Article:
Are you trying to save calories by switching from regular soda to diet soda? Do you prefer carbonated water with a bit of flavor like Hint or LaCroix? Or did you buy a carbonation device like SodaStream or Drinkmate?
Research suggests that none of these choices can actually help you lose weight. Worse, they could even lead to weight gain! The reason might surprise you. It sure surprised me.
The problem with regular sodas isn’t just the calories
If you drink two 12-ounce cans of regular Coke each day, you can eliminate 280 “empty” (non-nutritious) calories by switching to a calorie-free alternative. Over a month, that’s 8,400 fewer calories, enough to lose nearly two and a half pounds. So what’s the catch?
One concern is that artificially sweetened diet sodas can create cravings for sweet, high-calorie foods. Even if the number of calories from calorie-free soda drops, consuming other foods and drinks can do even more. Rodent studies have found that at least one artificial sweetener (aspartame) damages a part of the brain that tells the animal when to stop eating.
And a number of human studies (like this and this) have actually found a trend in weight gain among people who drink artificially sweetened beverages. The research has been inconsistent, however: other studies have found that artificially sweetened low calorie drinks can help with weight loss.
One factor that makes researching calorie-free beverages and weight loss difficult is called the “reverse cause”. People at risk for obesity tend to choose these drinks, which makes it appear that these drinks are to blame.
Of course, there are other health concerns related to artificial sweeteners, including a possible increase in the risk of certain types of cancer, cardiovascular disease, and kidney problems. However, the evidence isn’t strong enough to be certain.
Surely carbonated water without artificial sweeteners is okay?
Drinks that contain carbonated water and no artificial sweeteners have long been considered safe bets when it comes to breaking the normal soda habit. How can you go wrong if you don’t have sugar, calories, or artificial sweeteners?
But a 2017 study on humans and rats also casts doubt on this approach.
First, the rats: for more than a year, male rats were given one of four drinks: water, a regular carbonated drink, a normal carbonated drink that was allowed to go flat, or a carbonated diet drink. The normal carbonated drinks had sweeteners that were not artificial.
Here’s what the researchers found:
- The rats that drank a carbonated beverage (regular or diet) ate more food than rats that drank water or flat soda
- The rats that drank a carbonated beverage (regular or diet) gained weight faster than rats that drank water or flat soda
- The amount of ghrelin in gastric tissue after exposure to carbonated beverages was higher than that of non-carbonated beverages. Ghrelin is a hormone that controls hunger.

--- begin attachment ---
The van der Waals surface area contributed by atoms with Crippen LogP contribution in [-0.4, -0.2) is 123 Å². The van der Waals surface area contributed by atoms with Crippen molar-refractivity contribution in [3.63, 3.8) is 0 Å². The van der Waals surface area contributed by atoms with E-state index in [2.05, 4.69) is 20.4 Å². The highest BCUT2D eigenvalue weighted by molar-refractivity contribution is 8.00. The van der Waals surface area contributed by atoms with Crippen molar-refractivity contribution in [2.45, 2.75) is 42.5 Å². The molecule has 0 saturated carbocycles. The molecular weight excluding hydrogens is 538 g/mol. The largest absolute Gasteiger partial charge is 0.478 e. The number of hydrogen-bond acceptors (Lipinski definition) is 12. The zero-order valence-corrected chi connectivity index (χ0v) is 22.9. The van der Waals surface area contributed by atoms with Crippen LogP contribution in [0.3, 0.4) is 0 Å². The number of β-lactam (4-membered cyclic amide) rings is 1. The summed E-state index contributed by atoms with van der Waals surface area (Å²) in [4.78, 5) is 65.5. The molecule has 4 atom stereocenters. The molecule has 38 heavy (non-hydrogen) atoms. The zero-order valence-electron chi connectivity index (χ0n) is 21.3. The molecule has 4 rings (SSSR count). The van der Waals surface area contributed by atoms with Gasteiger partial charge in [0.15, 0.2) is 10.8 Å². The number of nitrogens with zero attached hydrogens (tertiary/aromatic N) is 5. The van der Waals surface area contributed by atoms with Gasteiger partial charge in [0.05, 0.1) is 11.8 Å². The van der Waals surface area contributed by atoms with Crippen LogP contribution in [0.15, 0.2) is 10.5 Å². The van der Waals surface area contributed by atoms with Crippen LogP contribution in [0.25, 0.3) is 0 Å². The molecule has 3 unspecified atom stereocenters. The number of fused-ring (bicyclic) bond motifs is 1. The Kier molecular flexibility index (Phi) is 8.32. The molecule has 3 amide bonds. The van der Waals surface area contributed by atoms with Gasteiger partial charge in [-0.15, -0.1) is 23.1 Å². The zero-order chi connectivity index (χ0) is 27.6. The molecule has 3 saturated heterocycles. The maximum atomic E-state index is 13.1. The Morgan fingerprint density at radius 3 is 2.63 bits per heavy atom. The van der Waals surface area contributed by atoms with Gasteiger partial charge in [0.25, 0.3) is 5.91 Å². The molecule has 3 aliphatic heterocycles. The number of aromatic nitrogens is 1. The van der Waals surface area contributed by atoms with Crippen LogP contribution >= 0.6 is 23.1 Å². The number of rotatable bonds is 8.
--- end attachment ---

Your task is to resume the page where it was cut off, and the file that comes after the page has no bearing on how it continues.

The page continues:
And now the people: 20 male students drank five drinks, one per session for a month. The beverages included water, regular soda, plain soda that had flattened out, diet soda, or carbonated water. Soon after, her blood ghrelin levels were measured.
When students drank carbonated beverages (regular soda, diet soda, or carbonated water), their ghrelin levels rose to a higher level than when they drank water or flat soda.
Although this study did not evaluate students’ food intake or weight changes after drinking different types of beverages, the increased ghrelin levels after consuming carbonated beverages make it plausible that these beverages can lead to hunger, increased food consumption, and weight gain. And that is cause for concern.
Why would drinking carbonated beverages encourage your body to release more ghrelin? The study’s authors speculate that pressure-sensitive cells in the stomach respond to the carbon dioxide in carbonated beverages by increasing ghrelin production.
What is left to drink?
The short answer is simple: water. Unsweetened tea or fruit-infused water are also good alternatives.
It should be emphasized that occasionally drinking regular soda or any other carbonated beverage is not dangerous. The question is, what is your default drink of choice – and what are the possible consequences?
The final result
While clear water is the best for health, it is not the most attractive choice for many. If you’d rather drink soda every day, it makes sense to switch from a regular to a calorie-free alternative. A low calorie carbonated drink can still be a sensible choice as long as you keep track of the rest of your diet and weight.
There is a real possibility that carbonated beverages could have negative effects on appetite and weight. Still, it would be premature to say that we should all cut out carbonated drinks so that the obesity epidemic does not get worse.
Look forward to future research examining the health effects of a range of low calorie beverages. While it is good to make decisions, it is also good to understand the pros and cons of each one.
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